It is immoral, unethical or illegal

Hopefully, this is an occasion you will encounter rarely, if ever. But your boss may ask you to do something that goes against the company’s principles or your own. They may even ask you to do something illegal. This is unacceptable and may be the most important reason to say no. This situation often warrants further action, such as reporting to a higher-up or even seeking legal remedies.

Saying it

These approaches will help the conversation flow more smoothly.

Give a specific, valid reason

Instead of saying, “I can’t do it,” give a real, specific reason. If, for example, you have competing priorities, like the aforementioned example of an important meeting, lay it all out.

“I’d be happy to, but I have this meeting with the sales team this afternoon.”

“I wish I could, but I have assignments A, B, and C to finish by the end of this week.”

Your boss will likely accept this answer and may suggest a way around it or find an alternative way to complete the task. Or they may change the project specifications, such as increasing the deadline, to accommodate your schedule.

Rephrase your statement

“No” can be a harsh word, as simple as it sounds. It is inherently negative. So instead of framing it negatively, try to reframe it.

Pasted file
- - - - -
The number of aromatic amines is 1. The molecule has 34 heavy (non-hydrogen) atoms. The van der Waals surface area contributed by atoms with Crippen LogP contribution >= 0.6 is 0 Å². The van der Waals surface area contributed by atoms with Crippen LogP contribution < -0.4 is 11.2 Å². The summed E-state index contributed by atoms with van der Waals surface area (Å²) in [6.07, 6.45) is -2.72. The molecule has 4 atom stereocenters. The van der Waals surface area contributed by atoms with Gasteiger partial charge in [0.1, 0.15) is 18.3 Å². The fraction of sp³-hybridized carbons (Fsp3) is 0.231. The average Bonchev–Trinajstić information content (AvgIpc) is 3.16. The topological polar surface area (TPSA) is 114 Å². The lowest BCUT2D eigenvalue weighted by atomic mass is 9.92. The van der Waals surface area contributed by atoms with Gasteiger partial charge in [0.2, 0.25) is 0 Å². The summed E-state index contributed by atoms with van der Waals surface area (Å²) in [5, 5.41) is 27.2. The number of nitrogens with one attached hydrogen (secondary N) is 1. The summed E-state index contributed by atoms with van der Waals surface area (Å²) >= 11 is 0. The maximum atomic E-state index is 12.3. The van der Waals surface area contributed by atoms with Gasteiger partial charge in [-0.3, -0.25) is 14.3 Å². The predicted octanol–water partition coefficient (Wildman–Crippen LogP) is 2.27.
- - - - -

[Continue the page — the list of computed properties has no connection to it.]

“I really wish I could, but I’m not sure it’s feasible given X, Y, and Z.”

“Um, I have so much going on right now. Can we change the time frame?

We often don’t think carefully enough about what we say and how we say it. Paying more attention to how you frame things will almost certainly positively affect your interactions in other ways as well.

Suggest an alternative

Maybe you don’t agree with the idea your manager wants you to execute. Or maybe you can’t do it successfully. Instead of rejecting it outright, try to suggest an alternative route.

“What do you think of so and so?”

“May I suggest further [or alternative] Approaching?”

“Would you consider doing X instead or in addition to this?

If you outright reject or dismiss an idea, it makes your boss defensive. You shouldn’t put anyone in that position. And if you do it to an authority figure, you’ll be putting yourself and your career at risk. It will look like you don’t respect them.

Be empathetic

Demonstrate that you understand your boss’s point of view before immediately dismissing him. This will make them feel heard and understood. If you say no right away, they will be less inclined to listen to you and agree to your alternative proposal.